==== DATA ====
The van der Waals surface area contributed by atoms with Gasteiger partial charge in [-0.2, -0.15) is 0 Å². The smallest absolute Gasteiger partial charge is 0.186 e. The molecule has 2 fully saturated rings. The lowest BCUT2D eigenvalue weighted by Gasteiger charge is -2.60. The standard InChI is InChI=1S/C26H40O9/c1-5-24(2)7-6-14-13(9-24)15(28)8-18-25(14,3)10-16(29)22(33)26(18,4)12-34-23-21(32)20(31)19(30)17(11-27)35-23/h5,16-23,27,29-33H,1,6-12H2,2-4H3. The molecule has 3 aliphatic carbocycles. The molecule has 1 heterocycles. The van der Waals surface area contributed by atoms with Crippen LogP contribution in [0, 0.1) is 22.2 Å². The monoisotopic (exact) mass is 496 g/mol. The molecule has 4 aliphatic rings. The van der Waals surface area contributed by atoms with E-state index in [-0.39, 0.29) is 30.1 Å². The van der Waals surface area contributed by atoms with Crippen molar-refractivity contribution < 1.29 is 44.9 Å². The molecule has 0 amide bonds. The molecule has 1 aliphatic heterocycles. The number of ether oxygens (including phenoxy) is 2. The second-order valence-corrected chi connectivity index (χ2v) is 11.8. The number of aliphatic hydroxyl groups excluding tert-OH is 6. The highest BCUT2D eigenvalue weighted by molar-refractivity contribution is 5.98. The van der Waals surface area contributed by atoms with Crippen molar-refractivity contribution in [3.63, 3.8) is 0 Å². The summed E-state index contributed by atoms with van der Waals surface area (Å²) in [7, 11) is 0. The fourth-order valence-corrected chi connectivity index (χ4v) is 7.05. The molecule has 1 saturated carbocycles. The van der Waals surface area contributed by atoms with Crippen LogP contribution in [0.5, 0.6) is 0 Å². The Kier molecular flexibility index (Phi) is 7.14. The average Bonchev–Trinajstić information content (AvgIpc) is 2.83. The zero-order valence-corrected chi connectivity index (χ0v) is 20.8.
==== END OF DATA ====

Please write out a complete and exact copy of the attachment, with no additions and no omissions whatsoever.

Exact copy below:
The van der Waals surface area contributed by atoms with Gasteiger partial charge in [-0.2, -0.15) is 0 Å². The smallest absolute Gasteiger partial charge is 0.186 e. The molecule has 2 fully saturated rings. The lowest BCUT2D eigenvalue weighted by Gasteiger charge is -2.60. The standard InChI is InChI=1S/C26H40O9/c1-5-24(2)7-6-14-13(9-24)15(28)8-18-25(14,3)10-16(29)22(33)26(18,4)12-34-23-21(32)20(31)19(30)17(11-27)35-23/h5,16-23,27,29-33H,1,6-12H2,2-4H3. The molecule has 3 aliphatic carbocycles. The molecule has 1 heterocycles. The van der Waals surface area contributed by atoms with Crippen LogP contribution in [0, 0.1) is 22.2 Å². The monoisotopic (exact) mass is 496 g/mol. The molecule has 4 aliphatic rings. The van der Waals surface area contributed by atoms with E-state index in [-0.39, 0.29) is 30.1 Å². The van der Waals surface area contributed by atoms with Crippen molar-refractivity contribution < 1.29 is 44.9 Å². The molecule has 0 amide bonds. The molecule has 1 aliphatic heterocycles. The number of ether oxygens (including phenoxy) is 2. The second-order valence-corrected chi connectivity index (χ2v) is 11.8. The number of aliphatic hydroxyl groups excluding tert-OH is 6. The highest BCUT2D eigenvalue weighted by molar-refractivity contribution is 5.98. The van der Waals surface area contributed by atoms with Crippen molar-refractivity contribution in [3.63, 3.8) is 0 Å². The summed E-state index contributed by atoms with van der Waals surface area (Å²) in [7, 11) is 0. The fourth-order valence-corrected chi connectivity index (χ4v) is 7.05. The molecule has 1 saturated carbocycles. The van der Waals surface area contributed by atoms with Crippen LogP contribution in [0.5, 0.6) is 0 Å². The Kier molecular flexibility index (Phi) is 7.14. The average Bonchev–Trinajstić information content (AvgIpc) is 2.83. The zero-order valence-corrected chi connectivity index (χ0v) is 20.8.